Friday 25 Jul

TJ Mayes - "When Love Comes Down"

’50s era rock ’n’ roll had been long overdue for a rebirth. Thankfully, the stockpile of capable luminaries has not been in short supply over the past few years. 

07/23/2014 | Comments 0

Boare - "playdatshit"

The world is in the midst of an electronic music renaissance, and you find most of this boon of producers laying claim to the club-friendly, bass-dropping variety, holing up in the the free-flowing world of hip-hop beatmaking or pitching their tent on the out-there, boundary-pushing EDM camp.
07/23/2014 | Comments 0

Broncho - "Class Historian"

Broncho has never been hurting in the hook department. The success of the trio’s 2011 debut, Can’t Get Past the Lips, was predicated mostly on its ability to marry melodies with kinetic guitar riffs and anarchic energy. Yet we’ve heard nothing to the degree of pure pop catchiness on display in “Class Historian,” the new single from Broncho’s upcoming sophomore album, Just Enough Hip to Be Woman.
07/23/2014 | Comments 0

Manmade Objects - Monuments

No one wants to be forgotten; everyone wants some sort of legacy, a mark they leave behind as they exit this life for whatever lies beyond.

And for as long as there has been death, there have been monuments — whether austere or understated, abstract or concrete, prominent or tucked away in private — erected by the ones they loved to assure that remembrance, at least for a time.
07/15/2014 | Comments 0

Admirals - Amidst the Blue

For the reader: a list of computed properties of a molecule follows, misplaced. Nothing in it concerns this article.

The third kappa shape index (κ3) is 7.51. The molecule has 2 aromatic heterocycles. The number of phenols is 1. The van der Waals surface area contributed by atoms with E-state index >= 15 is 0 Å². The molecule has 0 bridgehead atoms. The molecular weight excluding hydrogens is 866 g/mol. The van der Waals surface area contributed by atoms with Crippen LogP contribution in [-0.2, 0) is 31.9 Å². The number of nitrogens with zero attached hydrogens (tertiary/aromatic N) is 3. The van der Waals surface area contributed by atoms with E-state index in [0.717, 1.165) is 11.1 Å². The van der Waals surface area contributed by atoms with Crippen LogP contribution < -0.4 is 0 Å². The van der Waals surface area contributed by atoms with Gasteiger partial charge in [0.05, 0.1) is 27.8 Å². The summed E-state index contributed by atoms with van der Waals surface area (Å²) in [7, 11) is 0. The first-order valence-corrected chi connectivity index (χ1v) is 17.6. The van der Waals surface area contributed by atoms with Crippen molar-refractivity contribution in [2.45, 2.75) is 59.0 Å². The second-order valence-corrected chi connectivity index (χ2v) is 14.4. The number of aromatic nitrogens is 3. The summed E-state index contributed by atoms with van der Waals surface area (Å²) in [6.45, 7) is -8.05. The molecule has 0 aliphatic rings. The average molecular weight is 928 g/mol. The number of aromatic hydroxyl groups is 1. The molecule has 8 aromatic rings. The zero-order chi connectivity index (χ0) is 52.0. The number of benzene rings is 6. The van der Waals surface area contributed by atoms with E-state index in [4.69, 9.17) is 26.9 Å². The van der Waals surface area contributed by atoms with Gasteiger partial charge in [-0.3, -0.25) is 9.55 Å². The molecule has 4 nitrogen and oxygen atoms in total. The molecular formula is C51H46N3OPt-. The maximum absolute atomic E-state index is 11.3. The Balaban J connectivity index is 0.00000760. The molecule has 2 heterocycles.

Sometimes it helps to not be very good.

Some of the best albums and artists were born out of happy accidents owed to varying degrees of early suckage — the perfect note or chord for a song found by missing the one you are aiming for, failed mimicry of an idol bearing something entirely new and great instead.

07/09/2014 | Comments 0
Home · Articles · Music · Music · Drugs sent jazz icon Chet Baker...

Drugs sent jazz icon Chet Baker for fall

William W. Savage Jr. June 28th, 2007

Chet Baker was the greatest Oklahoma-born, toothless, drug-addicted, trumpet-playing jazzman ever to fall out of a hotel window and die on foreign soil. It wasn't suicide and it wasn'...


Chet Baker was the greatest Oklahoma-born, toothless, drug-addicted, trumpet-playing jazzman ever to fall out of a hotel window and die on foreign soil.

It wasn't suicide and it wasn't murder. It was loss of balance, which is an appropriate metaphor for his life.

He was born Chesney Henry Baker Jr., on the family farm near Yale on Dec. 23, 1929, two months after the Wall Street crash that heralded the arrival of the Great Depression. The only child of hardworking parents, he lived in Oklahoma until tough times forced the family's emigration to California in 1940.

Baker's father, a western-swing guitarist, was a fan of Jack Teagarden, the musician (and one-time Oklahoma Cityan) whom Louis Armstrong called the blackest white man who ever lived. When Baker was 13, his father gave him a trombone, hoping that his son would emulate Teagarden.

But the kid was too small for the instrument. He couldn't work the slide, and the mouthpiece overwhelmed his lips.

The trombone went away, a trumpet appeared and the rest is history, more or less. With musicians, one never can be sure. They may play notes and make records, but they don't take notes and keep records.

Baker died on May 13, 1988, in Amsterdam, Netherlands. He had self-medicated with a speedball, that admixture of heroin and cocaine. Groggy in his upstairs hotel room, he had opened a window, lost his balance and fell headfirst to the pavement below. He was 58 years old. "William W. Savage Jr.

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